Labour market data disaster

Labour market data disaster

Labour market data disaster When it was reported that the data used to justify the controversial temporary foreign worker program was gleaned from counting job ads on job market board Kijiji, the issue of bad labour market data came to the fore--that the federal government relied on such shoddy stats was absurd to many.   
“It’s pretty bad,” says Don Drummond, former chief economist for TD Bank. Drummond was the chair of the 2009 federal-provincial-territorial Advisory Panel on Labour Market Information, an attempt to improve labour market stats in Canada. In a follow-up report released this week Drummond notes little has been done on the issue since.
“When I did the advisory panel we came up with some suggestions. But budgets for the agencies collecting the data been cut 20%. Not much has been done,” he says.  He wonders how the government managed to come up with an official job vacancy number used to justify the use of temporary foreign works in Canada. According to Drummond that number was derived from something more than just Kijiji ads. “The federal government hasn't revealed where the number came from. I've asked Stats Canada. But that remains a mystery. There is more to that story,” says Drummond in an interview with Wealth Professional.  

Canada's labour market stats are some of the weakest among developed nations, especially compared to the sophisticated data regimes in United States and Australia. “We did have a job survey. But that was eliminated in 1978....after that, the government measured the help wanted index in the newspaper by measuring column inches. When the Internet came along, the help wanted index kept going down. That was discontinued in the ‘90s. We've had nothing since then," he says.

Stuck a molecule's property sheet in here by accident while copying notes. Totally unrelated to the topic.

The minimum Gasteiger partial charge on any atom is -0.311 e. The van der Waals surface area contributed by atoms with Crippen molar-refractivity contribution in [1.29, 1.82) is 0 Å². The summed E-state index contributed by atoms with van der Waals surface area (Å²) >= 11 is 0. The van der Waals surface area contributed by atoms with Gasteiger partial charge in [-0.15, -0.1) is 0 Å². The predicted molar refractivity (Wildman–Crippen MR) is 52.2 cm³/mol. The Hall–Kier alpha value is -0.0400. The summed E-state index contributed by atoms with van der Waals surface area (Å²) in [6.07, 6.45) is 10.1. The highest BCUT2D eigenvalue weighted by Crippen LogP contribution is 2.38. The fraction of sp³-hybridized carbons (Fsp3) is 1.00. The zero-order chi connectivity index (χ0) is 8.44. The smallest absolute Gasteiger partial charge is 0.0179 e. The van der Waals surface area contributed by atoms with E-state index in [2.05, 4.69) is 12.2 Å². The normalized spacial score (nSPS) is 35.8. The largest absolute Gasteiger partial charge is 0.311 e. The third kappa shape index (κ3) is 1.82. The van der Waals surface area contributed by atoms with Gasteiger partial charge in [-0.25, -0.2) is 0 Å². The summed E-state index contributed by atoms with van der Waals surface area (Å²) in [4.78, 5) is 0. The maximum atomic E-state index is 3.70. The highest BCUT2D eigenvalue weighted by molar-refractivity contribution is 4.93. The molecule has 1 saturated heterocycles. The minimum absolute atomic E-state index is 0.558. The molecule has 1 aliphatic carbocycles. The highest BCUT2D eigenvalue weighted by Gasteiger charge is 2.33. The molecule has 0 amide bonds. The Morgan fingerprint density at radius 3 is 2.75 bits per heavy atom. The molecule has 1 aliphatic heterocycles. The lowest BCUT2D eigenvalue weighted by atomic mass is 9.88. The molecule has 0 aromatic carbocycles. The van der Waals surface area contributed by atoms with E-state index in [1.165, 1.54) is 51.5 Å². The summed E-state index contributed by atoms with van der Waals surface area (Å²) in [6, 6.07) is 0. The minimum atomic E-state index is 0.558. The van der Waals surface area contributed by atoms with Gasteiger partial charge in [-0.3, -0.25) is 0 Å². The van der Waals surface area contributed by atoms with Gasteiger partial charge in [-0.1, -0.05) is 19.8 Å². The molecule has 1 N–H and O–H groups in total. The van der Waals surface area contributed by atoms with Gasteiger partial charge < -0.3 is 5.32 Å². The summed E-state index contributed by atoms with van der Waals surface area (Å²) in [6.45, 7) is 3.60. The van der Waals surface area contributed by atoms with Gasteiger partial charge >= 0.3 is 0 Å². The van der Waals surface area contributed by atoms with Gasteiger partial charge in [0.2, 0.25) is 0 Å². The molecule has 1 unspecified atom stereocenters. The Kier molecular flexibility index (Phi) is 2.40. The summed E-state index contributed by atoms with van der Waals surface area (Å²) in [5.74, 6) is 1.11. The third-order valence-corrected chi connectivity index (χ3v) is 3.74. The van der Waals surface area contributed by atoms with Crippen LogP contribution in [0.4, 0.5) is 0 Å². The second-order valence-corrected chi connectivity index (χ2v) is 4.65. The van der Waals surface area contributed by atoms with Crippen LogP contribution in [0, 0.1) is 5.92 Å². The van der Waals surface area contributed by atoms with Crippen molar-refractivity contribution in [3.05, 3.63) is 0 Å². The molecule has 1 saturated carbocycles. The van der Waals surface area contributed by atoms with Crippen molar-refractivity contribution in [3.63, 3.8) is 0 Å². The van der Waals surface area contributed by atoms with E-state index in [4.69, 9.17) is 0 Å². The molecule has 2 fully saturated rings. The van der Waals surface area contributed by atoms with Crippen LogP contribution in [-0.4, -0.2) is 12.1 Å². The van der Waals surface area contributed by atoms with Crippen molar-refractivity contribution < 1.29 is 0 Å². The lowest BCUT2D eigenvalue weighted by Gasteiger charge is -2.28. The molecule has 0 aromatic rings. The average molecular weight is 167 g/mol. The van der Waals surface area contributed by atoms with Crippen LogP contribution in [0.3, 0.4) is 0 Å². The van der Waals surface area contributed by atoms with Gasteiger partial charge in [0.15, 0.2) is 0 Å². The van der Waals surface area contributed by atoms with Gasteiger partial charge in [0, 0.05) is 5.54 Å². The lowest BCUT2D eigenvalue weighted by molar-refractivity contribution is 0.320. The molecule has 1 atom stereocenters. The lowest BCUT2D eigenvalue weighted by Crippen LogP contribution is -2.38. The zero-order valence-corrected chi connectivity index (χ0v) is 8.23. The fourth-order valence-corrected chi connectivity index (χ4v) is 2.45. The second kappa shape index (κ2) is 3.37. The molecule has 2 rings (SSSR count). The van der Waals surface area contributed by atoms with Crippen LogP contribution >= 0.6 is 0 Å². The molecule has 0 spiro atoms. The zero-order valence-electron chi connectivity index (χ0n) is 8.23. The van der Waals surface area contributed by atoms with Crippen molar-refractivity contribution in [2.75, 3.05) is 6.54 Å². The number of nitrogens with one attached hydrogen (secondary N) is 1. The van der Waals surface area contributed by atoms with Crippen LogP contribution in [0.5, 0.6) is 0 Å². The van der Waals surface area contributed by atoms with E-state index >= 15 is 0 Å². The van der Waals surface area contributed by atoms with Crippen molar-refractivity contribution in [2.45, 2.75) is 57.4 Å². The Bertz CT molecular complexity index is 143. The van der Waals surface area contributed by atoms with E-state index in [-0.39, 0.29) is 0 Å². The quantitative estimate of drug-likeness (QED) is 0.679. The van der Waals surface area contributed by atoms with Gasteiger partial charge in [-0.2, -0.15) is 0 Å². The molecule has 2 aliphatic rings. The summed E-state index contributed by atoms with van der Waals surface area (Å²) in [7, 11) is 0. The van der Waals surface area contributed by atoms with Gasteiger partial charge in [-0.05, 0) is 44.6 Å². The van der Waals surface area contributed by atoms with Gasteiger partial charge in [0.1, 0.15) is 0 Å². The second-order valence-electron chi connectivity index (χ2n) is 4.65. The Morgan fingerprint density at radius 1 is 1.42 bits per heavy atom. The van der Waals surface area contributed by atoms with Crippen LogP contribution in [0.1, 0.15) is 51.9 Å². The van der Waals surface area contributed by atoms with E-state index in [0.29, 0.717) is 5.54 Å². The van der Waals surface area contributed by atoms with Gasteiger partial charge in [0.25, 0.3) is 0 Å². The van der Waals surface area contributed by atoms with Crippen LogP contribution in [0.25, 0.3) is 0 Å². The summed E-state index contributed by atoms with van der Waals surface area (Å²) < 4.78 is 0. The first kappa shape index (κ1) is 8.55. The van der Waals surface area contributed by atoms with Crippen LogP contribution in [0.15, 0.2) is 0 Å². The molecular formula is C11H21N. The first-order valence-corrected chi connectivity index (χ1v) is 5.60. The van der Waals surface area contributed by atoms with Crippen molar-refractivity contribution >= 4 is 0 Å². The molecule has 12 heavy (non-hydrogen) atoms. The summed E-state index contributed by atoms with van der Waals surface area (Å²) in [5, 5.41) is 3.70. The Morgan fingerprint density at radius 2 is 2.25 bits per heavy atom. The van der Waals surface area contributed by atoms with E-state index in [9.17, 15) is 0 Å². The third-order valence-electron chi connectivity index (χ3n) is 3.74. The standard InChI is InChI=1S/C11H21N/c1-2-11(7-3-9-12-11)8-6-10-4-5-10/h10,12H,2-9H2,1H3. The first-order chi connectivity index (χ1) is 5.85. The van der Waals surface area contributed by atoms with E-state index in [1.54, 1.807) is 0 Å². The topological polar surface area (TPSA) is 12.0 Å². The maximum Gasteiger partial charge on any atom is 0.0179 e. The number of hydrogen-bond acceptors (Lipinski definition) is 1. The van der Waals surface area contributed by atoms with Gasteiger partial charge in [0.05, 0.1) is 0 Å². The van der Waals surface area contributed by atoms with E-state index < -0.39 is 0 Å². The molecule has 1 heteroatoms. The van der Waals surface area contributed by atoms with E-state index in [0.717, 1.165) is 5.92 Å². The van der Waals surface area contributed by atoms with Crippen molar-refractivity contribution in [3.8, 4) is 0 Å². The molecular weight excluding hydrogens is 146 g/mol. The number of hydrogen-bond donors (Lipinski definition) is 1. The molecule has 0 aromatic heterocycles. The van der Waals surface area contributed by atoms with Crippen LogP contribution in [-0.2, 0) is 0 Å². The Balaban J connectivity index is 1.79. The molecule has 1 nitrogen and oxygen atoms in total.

His latest report suggests the following:  

*          Improve the Job Vacancy Survey so it provides local information, especially on occupations;

*          Link education, tax and administrative data so as to better monitor labour market outcomes of graduates;

*          Continue to develop a single information portal (e.g., Job Bank) that brings together data on labour market conditions across the country; and

*          Strengthen the capacity of the Forum of Labour Market Ministers by instituting regular meetings, more consultations and a permanent secretariat.

Drummond notes that the government announced this week a new $14 million to produce better labour market data this week. But this is just a start. "The government says it is going to do a much more comprehensive study. This is going in the right direction. But there is much more to do,” he says. The idea the government would base policy on bad information is absurd. “Typically, you get the information first and then develop the policy. But way they were doing it, the policy came first; the information seemed to come second. Using bad data undermines the attempts by government to generate policy. I think this is an important issue."